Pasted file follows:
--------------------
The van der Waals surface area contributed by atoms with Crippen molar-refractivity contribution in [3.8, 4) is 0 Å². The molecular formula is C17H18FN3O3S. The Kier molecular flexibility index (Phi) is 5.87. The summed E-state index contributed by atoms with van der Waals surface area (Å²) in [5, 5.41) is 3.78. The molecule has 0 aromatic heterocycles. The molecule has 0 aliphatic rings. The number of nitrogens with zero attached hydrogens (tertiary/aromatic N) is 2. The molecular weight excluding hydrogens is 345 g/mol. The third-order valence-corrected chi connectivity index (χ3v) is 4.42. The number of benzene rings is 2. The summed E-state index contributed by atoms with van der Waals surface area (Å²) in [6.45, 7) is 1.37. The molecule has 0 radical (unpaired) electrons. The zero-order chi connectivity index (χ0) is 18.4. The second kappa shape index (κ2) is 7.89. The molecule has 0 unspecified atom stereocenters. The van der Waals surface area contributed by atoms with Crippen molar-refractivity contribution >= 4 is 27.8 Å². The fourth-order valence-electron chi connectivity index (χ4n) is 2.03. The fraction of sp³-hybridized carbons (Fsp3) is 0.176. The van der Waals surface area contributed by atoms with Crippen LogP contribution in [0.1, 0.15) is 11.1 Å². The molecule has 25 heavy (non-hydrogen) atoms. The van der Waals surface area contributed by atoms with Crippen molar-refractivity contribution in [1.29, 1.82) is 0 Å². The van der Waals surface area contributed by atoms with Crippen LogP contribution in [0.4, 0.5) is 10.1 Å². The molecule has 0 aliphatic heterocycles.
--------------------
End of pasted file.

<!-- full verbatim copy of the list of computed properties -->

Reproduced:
The van der Waals surface area contributed by atoms with Crippen molar-refractivity contribution in [3.8, 4) is 0 Å². The molecular formula is C17H18FN3O3S. The Kier molecular flexibility index (Phi) is 5.87. The summed E-state index contributed by atoms with van der Waals surface area (Å²) in [5, 5.41) is 3.78. The molecule has 0 aromatic heterocycles. The molecule has 0 aliphatic rings. The number of nitrogens with zero attached hydrogens (tertiary/aromatic N) is 2. The molecular weight excluding hydrogens is 345 g/mol. The third-order valence-corrected chi connectivity index (χ3v) is 4.42. The number of benzene rings is 2. The summed E-state index contributed by atoms with van der Waals surface area (Å²) in [6.45, 7) is 1.37. The molecule has 0 radical (unpaired) electrons. The zero-order chi connectivity index (χ0) is 18.4. The second kappa shape index (κ2) is 7.89. The molecule has 0 unspecified atom stereocenters. The van der Waals surface area contributed by atoms with Crippen molar-refractivity contribution >= 4 is 27.8 Å². The fourth-order valence-electron chi connectivity index (χ4n) is 2.03. The fraction of sp³-hybridized carbons (Fsp3) is 0.176. The van der Waals surface area contributed by atoms with Crippen LogP contribution in [0.1, 0.15) is 11.1 Å². The molecule has 25 heavy (non-hydrogen) atoms. The van der Waals surface area contributed by atoms with Crippen molar-refractivity contribution in [1.29, 1.82) is 0 Å². The van der Waals surface area contributed by atoms with Crippen LogP contribution in [0.4, 0.5) is 10.1 Å². The molecule has 0 aliphatic heterocycles.